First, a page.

A Social Innovation Seed Fund Guest Blog: South Asian Healing (SAH) Network

This blog was written by the founders of South Asian Healing (SAH) Network, recipients of the Social Innovation Seed Fund in 2021.

Sah…that means breath in Punjabi, and it is symbolic of the space that we want to create at the South Asian Healing Network (SAH Network) – a space to slow down and just breathe. 

Growing up as Punjabi Sikh girls, my friend (Serene) and I (Jshandeep) were aware and bothered by issues we saw in our cultural community, including alcoholism, family dysfunction, and a failure to recognize mental health. It is normalized not to talk about these problems in our culture, something Serene and I could not relate to – we are outspoken and always choose to speak up against injustice. Very recently, our need for community healing led us to begin a search for a support group that would provide space for our healing but also address our cultural need for making sense of the substance use problem in our community. Nothing out there addressed what we needed.

We saw this as an opportunity. Our support for each other has been a lifeline, and others might not have a Serene or Jshandeep to count on. What we were searching for was within us all along: peer support! It was this idea of supporting our community in the ways we support each other that brought SAH alive.

That is why we founded a non-profit peer support organization for South Asian youth like ourselves who are looking for a similar space to gain clarity on their wellness and take charge of their personal growth. We formed the South Asian Healing Network (SAH Network), and we found three other wonderful people to build this project alongside us.

Our other members are Arron, Tyson, and Amy – all young people from the same cultural background who were looking for a space like SAH.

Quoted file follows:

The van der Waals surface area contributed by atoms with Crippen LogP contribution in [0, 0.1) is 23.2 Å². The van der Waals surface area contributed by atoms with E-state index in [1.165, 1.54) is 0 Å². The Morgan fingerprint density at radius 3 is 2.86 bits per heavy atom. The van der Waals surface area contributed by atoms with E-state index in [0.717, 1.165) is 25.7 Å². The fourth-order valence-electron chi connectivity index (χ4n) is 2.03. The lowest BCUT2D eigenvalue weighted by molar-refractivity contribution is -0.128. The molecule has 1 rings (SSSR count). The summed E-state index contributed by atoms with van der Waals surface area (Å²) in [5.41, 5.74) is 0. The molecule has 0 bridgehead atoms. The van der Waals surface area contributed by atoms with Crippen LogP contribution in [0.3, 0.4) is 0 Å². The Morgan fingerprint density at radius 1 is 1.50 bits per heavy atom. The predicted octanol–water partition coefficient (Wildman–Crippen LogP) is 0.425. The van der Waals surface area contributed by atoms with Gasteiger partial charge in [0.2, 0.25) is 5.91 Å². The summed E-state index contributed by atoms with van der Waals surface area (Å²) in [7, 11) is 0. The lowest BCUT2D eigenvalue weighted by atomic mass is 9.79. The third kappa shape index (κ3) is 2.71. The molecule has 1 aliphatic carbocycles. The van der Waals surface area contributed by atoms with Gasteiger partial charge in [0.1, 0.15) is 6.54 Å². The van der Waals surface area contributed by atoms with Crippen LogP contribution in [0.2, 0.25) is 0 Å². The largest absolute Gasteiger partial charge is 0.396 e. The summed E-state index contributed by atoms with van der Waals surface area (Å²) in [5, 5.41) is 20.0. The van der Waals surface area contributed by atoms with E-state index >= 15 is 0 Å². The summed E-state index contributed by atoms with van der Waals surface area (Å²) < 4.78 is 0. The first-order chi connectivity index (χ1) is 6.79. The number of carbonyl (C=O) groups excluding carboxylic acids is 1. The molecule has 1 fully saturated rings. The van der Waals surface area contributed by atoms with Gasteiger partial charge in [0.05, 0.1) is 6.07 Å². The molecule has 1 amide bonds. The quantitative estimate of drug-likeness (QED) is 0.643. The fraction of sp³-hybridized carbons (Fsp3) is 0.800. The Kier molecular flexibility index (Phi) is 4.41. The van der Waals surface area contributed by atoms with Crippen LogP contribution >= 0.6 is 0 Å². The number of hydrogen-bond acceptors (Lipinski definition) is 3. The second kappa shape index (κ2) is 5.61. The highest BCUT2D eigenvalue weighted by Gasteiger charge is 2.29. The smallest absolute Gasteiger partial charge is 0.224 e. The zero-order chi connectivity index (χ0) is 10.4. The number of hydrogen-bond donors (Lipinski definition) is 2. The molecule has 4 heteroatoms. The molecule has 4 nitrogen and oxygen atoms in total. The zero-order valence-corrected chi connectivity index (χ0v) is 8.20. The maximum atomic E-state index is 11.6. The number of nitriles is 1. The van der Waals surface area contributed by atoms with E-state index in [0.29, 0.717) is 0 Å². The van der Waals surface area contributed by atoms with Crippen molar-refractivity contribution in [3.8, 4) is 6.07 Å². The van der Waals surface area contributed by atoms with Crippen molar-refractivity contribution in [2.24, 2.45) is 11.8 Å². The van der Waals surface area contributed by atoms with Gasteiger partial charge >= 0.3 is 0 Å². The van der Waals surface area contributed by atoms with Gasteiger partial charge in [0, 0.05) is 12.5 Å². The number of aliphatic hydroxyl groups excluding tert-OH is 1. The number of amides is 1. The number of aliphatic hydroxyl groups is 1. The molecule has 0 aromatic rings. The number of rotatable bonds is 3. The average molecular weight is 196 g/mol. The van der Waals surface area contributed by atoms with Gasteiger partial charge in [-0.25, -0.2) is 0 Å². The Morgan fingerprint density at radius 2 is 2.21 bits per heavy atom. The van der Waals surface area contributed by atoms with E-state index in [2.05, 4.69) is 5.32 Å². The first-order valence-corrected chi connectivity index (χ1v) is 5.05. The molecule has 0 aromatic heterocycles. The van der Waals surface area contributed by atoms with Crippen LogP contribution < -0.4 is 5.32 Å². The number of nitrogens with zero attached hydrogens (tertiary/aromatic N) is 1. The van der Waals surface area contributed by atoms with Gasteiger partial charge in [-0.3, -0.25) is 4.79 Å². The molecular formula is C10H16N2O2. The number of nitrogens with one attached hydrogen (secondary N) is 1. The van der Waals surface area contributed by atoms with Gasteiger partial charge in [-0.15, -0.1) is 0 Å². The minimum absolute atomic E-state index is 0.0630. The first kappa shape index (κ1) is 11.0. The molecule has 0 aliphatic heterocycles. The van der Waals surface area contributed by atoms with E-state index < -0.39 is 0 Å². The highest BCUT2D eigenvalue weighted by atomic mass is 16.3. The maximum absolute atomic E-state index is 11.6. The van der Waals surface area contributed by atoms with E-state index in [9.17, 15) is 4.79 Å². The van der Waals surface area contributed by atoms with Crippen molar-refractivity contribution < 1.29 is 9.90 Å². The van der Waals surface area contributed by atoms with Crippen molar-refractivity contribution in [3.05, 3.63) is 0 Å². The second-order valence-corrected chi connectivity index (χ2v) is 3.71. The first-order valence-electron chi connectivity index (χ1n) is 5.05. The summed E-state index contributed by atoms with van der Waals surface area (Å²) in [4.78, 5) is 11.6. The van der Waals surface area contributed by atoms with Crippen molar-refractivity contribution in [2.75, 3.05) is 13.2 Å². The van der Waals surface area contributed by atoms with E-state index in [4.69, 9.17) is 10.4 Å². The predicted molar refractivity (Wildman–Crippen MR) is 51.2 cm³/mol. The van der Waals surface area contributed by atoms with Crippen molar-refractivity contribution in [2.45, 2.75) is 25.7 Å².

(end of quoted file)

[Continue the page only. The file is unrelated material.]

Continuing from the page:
Arron came to SAH with the unique perspective of someone who has witnessed and experienced the Canadian mental health system. He’s seen lots of gaps in services, especially for South Asian men. He’s also experienced the stigma associated with mental health in both Western society and South Asian culture.

Tyson recognized the need for organic connection in personal wellness journeys and took it upon himself to start informal workout groups for young people to both achieve their personal fitness levels, but also build connections. He joined SAH with the drive to build off this idea of peer connection as a vehicle to achieve wellness. 

Amy is personally driven to the racial identity struggles in the South Asian community, especially being someone who moved to the Lower Mainland and experienced racism firsthand. She is committed to creating a judgement-free zone for South Asian youth to talk about their problems without having to worry about worsening their racial identity struggle.

For too long, family dysfunction, problematic alcoholism or substance use, and mental health have not been acknowledged in many South Asian communities. In fact, overlooking these issues has been normalized. SAH Network aims to provide vital connections for South Asian youth to a community of peer learning and support. Most importantly, SAH Network aims to normalize healing from intergenerational trauma. 

Being in the Punjabi community, we have noticed that many of our community issues stem from intergenerational trauma linked to the treatment of our people in India – namely the 1984 Sikh genocide or even the Indian Farmers Bills and ongoing protests fighting against them. These issues have disproportionately strained and harmed the Punjabi Sikh community. We believe that having a physical community space where healing can happen through making connections and engaging in discourse around these topics would be vital for our community. We also recognize that many minoritized groups from South Asia have similar experiences, and we want to extend our space to these people who might also be seeking healing. 

We’d love to hear from anyone who wants to provide guidance, collaboration, or get involved in any capacity with SAH Network. If you are a South Asian youth interested in joining the peer support network – you can join our contact list by going to the link in our Instagram bio (our handle is @sahnetwork). To support us monetarily, you can donate to Solid State Community Industries by going to their website – solidstate.coop. You can specifically mention SAH when you donate if you’d like to contribute to our project. That said, all the Solid State projects are meaningful and need support, so we would be happy if you supported our sister cohorts as well. 

Keep up with us by following us on Instagram – again, our handle is @sahnetwork! And don’t be shy to send us an email with any inquiries at info.sahnetwork@gmail.com.

Are you working on a great social or environmental impact project and need some money to help get started? Embark Sustainability and RADIUS have partnered to provide funding in amounts ranging up to $2,000, depending on project size and budget, to SFU students. Learn more about the Social Innovation Seed Fund.